Category Archives: Gardening

Installing an Exterior Spigot

(From Resist Zine #47)

I’m more of a story-teller than a straight up DIY guy.  When I wrote How & Why that kind of came back to bite me in the ass.  I was asked to write it in ‘my style’ which pretty obviously is storytelling, but when I got done and sent it in, they cut 100 pages trying to turn it into a step-by-step guide.  Articles came back split up into steps and had to be re-reedited in order to make any sense at all.  I’ve had people claim that my projects are just ‘contraptions’ and that I admit as much.  I don’t know about that.  What I do admit is that I make mistakes and that sometimes in the middle of something I think of a better way of doing it.  And I am admitting right now that I am a story-teller.  I COULD sit down and write step-by-step do it yourself instructions but that’s not what I like to do.  I like to tell stories.  I think it’s more interesting when you get to read about how I completely screwed something up and then had to go back and fix it, or the thought process I had to go through to get it right.  On top of that, I think stories tend to seal things in our memory and keep us from making those same mistakes.

So that said, here is how installing that exterior spigot worked out for me.  First off, the perfect place I found, with the valves already installed and ready for me to add a spigot…  Well, after moving our garden to the front of the house, having a spigot on the back of the house didn’t seem like the best idea. So I started looking for options along the front of the house.  The fact that all the windows in the basement had been boarded shut made running a spigot to the outside of the house a bit easier since I didn’t have to bust/drill through the masonry block, I could just drill through a half-inch piece of plywood.  Then it was just a matter of finding a place to tie into the existing plumbing.  A laundry sink near the front of the house made that easy too.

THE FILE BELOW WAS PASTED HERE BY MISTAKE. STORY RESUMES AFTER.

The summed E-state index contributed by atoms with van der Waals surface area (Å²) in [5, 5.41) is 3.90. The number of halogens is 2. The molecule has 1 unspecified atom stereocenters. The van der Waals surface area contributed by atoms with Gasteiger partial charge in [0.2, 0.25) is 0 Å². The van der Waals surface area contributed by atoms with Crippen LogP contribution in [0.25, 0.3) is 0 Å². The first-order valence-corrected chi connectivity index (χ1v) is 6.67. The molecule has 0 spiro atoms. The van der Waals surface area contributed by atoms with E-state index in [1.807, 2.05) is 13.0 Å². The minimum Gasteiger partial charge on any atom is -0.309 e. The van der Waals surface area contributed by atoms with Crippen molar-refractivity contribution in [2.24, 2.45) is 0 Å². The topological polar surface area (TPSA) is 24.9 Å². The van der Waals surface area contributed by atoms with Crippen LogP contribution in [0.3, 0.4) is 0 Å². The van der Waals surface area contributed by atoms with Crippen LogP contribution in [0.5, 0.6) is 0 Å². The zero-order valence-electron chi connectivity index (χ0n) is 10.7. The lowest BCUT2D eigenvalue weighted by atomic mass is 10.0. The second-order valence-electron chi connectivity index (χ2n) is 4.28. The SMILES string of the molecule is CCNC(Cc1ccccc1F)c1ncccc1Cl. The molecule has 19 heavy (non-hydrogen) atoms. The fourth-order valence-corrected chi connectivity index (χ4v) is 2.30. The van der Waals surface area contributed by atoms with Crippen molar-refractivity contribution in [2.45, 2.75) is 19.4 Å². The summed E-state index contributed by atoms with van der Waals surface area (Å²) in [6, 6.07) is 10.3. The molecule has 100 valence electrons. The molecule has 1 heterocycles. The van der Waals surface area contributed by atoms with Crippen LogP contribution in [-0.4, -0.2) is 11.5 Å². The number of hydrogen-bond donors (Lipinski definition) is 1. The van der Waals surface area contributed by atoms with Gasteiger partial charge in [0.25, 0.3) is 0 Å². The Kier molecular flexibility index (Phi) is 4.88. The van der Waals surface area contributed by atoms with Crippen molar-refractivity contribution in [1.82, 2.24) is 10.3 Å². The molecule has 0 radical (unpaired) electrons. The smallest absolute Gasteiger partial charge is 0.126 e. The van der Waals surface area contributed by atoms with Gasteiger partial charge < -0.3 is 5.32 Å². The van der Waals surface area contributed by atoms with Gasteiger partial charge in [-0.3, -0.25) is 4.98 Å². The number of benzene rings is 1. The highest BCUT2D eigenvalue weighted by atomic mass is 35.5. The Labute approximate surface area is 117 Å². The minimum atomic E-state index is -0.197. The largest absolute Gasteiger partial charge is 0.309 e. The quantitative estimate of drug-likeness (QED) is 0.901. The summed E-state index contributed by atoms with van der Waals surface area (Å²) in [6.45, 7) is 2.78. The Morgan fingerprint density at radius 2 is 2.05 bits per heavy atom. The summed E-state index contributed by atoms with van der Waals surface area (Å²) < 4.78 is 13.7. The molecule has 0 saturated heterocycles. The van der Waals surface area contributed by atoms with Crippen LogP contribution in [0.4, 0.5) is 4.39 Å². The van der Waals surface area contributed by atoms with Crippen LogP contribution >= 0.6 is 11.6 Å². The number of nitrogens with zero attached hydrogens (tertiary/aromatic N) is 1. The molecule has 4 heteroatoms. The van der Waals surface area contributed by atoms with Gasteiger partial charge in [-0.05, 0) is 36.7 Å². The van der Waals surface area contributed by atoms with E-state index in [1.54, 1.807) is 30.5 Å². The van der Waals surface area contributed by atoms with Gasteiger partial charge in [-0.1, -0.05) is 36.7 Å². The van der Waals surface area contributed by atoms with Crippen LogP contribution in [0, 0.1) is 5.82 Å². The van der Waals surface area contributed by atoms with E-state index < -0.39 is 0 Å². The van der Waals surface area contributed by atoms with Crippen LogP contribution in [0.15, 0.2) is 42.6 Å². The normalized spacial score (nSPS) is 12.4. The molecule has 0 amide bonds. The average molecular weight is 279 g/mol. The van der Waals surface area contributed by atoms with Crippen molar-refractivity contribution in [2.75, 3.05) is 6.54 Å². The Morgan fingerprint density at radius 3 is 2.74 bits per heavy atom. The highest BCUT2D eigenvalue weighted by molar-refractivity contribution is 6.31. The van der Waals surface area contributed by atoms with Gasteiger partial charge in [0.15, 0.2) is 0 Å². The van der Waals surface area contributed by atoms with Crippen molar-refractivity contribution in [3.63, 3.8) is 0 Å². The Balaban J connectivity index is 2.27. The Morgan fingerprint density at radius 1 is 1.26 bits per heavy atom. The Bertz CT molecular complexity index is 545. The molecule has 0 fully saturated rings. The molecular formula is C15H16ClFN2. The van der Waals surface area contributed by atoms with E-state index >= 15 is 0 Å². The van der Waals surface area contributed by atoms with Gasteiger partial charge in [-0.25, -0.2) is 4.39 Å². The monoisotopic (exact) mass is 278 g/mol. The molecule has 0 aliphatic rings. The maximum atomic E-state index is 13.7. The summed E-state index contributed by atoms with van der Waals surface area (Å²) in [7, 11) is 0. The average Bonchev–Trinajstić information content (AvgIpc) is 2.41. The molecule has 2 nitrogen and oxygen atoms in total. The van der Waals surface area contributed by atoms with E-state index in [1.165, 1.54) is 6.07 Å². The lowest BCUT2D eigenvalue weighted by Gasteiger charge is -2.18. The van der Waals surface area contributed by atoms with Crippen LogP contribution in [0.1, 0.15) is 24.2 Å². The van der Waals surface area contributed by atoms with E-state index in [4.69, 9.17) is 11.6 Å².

I picked up all the pieces I thought I would need: a T fitting for connecting to the existing line, an exterior spigot, 10 feet of copper tubing, a valve and a few 45 and 90 degree elbows.  I don’t think plumbing is as complicated as most people make it out to be, especially if you’re dealing with copper tubing.  (The old iron pipe on the other hand can be a huge pain in the ass) It seems like you always end up having to make one extra run to the store, or running into one thing you didn’t really expect, but I’ve always been able to finish what I’ve started.